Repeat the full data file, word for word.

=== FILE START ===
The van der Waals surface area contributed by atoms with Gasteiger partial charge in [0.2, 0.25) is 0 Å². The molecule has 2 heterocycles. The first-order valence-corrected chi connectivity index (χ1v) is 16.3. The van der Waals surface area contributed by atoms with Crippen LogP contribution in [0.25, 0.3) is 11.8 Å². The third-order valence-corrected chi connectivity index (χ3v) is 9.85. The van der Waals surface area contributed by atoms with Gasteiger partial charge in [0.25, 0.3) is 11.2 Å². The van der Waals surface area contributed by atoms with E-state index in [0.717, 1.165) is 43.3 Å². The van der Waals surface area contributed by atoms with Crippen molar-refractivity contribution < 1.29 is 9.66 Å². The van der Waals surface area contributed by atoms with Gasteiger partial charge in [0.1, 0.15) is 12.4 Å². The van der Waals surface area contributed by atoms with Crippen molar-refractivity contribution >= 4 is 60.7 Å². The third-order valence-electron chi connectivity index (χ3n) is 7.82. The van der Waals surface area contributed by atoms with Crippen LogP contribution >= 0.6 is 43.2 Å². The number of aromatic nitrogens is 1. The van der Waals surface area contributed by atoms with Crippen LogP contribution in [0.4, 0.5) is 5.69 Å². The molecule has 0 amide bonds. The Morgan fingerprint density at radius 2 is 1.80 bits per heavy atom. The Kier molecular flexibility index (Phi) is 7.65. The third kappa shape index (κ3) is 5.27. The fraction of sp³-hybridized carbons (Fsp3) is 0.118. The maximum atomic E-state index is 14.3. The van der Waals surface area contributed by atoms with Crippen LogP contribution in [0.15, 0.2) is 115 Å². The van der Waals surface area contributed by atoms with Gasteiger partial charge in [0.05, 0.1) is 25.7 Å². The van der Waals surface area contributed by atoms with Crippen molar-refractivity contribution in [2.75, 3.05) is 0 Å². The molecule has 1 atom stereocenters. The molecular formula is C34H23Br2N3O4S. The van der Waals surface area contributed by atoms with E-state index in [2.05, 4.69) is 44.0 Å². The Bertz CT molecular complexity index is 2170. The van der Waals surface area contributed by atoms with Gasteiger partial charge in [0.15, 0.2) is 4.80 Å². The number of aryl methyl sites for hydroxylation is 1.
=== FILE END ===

The van der Waals surface area contributed by atoms with Gasteiger partial charge in [0.2, 0.25) is 0 Å². The molecule has 2 heterocycles. The first-order valence-corrected chi connectivity index (χ1v) is 16.3. The van der Waals surface area contributed by atoms with Crippen LogP contribution in [0.25, 0.3) is 11.8 Å². The third-order valence-corrected chi connectivity index (χ3v) is 9.85. The van der Waals surface area contributed by atoms with Gasteiger partial charge in [0.25, 0.3) is 11.2 Å². The van der Waals surface area contributed by atoms with E-state index in [0.717, 1.165) is 43.3 Å². The van der Waals surface area contributed by atoms with Crippen molar-refractivity contribution < 1.29 is 9.66 Å². The van der Waals surface area contributed by atoms with Gasteiger partial charge in [0.1, 0.15) is 12.4 Å². The van der Waals surface area contributed by atoms with Crippen molar-refractivity contribution >= 4 is 60.7 Å². The third-order valence-electron chi connectivity index (χ3n) is 7.82. The van der Waals surface area contributed by atoms with Crippen LogP contribution >= 0.6 is 43.2 Å². The number of aromatic nitrogens is 1. The van der Waals surface area contributed by atoms with Crippen LogP contribution in [0.4, 0.5) is 5.69 Å². The molecule has 0 amide bonds. The Morgan fingerprint density at radius 2 is 1.80 bits per heavy atom. The Kier molecular flexibility index (Phi) is 7.65. The third kappa shape index (κ3) is 5.27. The fraction of sp³-hybridized carbons (Fsp3) is 0.118. The maximum atomic E-state index is 14.3. The van der Waals surface area contributed by atoms with Crippen LogP contribution in [0.15, 0.2) is 115 Å². The van der Waals surface area contributed by atoms with Gasteiger partial charge in [0.05, 0.1) is 25.7 Å². The van der Waals surface area contributed by atoms with Crippen molar-refractivity contribution in [2.75, 3.05) is 0 Å². The molecule has 1 atom stereocenters. The molecular formula is C34H23Br2N3O4S. The van der Waals surface area contributed by atoms with E-state index in [2.05, 4.69) is 44.0 Å². The Bertz CT molecular complexity index is 2170. The van der Waals surface area contributed by atoms with Gasteiger partial charge in [0.15, 0.2) is 4.80 Å². The number of aryl methyl sites for hydroxylation is 1.